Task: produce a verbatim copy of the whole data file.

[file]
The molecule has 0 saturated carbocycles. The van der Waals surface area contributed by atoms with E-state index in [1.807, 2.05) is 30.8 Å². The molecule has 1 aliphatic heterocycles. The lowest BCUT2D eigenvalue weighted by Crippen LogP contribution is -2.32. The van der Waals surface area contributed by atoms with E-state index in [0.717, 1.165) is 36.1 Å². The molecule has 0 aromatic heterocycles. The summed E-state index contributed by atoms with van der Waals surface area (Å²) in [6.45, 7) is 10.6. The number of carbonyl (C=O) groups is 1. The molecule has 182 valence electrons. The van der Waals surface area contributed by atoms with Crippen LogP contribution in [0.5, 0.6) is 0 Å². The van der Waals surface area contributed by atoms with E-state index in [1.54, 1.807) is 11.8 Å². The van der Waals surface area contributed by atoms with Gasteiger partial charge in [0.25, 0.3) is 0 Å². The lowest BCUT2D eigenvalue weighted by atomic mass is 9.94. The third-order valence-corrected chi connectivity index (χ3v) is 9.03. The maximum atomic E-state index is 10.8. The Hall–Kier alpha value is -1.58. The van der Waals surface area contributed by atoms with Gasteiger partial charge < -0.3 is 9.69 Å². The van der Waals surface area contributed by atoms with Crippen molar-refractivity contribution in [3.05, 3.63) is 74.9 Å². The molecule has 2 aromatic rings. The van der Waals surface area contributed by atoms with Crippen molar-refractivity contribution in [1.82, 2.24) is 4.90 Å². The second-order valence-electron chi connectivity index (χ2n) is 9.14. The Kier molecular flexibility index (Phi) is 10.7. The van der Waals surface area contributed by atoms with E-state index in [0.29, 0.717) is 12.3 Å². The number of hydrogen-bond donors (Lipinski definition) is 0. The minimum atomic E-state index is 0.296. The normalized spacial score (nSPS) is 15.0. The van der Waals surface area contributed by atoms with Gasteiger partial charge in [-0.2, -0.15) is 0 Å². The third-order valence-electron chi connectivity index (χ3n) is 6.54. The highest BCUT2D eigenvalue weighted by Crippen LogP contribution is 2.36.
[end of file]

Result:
The molecule has 0 saturated carbocycles. The van der Waals surface area contributed by atoms with E-state index in [1.807, 2.05) is 30.8 Å². The molecule has 1 aliphatic heterocycles. The lowest BCUT2D eigenvalue weighted by Crippen LogP contribution is -2.32. The van der Waals surface area contributed by atoms with E-state index in [0.717, 1.165) is 36.1 Å². The molecule has 0 aromatic heterocycles. The summed E-state index contributed by atoms with van der Waals surface area (Å²) in [6.45, 7) is 10.6. The number of carbonyl (C=O) groups is 1. The molecule has 182 valence electrons. The van der Waals surface area contributed by atoms with Crippen LogP contribution in [0.5, 0.6) is 0 Å². The van der Waals surface area contributed by atoms with E-state index in [1.54, 1.807) is 11.8 Å². The van der Waals surface area contributed by atoms with Gasteiger partial charge in [0.25, 0.3) is 0 Å². The lowest BCUT2D eigenvalue weighted by atomic mass is 9.94. The third-order valence-corrected chi connectivity index (χ3v) is 9.03. The maximum atomic E-state index is 10.8. The Hall–Kier alpha value is -1.58. The van der Waals surface area contributed by atoms with Gasteiger partial charge < -0.3 is 9.69 Å². The van der Waals surface area contributed by atoms with Crippen molar-refractivity contribution in [3.05, 3.63) is 74.9 Å². The molecule has 2 aromatic rings. The van der Waals surface area contributed by atoms with Crippen molar-refractivity contribution in [1.82, 2.24) is 4.90 Å². The second-order valence-electron chi connectivity index (χ2n) is 9.14. The Kier molecular flexibility index (Phi) is 10.7. The van der Waals surface area contributed by atoms with E-state index in [0.29, 0.717) is 12.3 Å². The number of hydrogen-bond donors (Lipinski definition) is 0. The minimum atomic E-state index is 0.296. The normalized spacial score (nSPS) is 15.0. The van der Waals surface area contributed by atoms with Gasteiger partial charge in [-0.2, -0.15) is 0 Å². The third-order valence-electron chi connectivity index (χ3n) is 6.54. The highest BCUT2D eigenvalue weighted by Crippen LogP contribution is 2.36.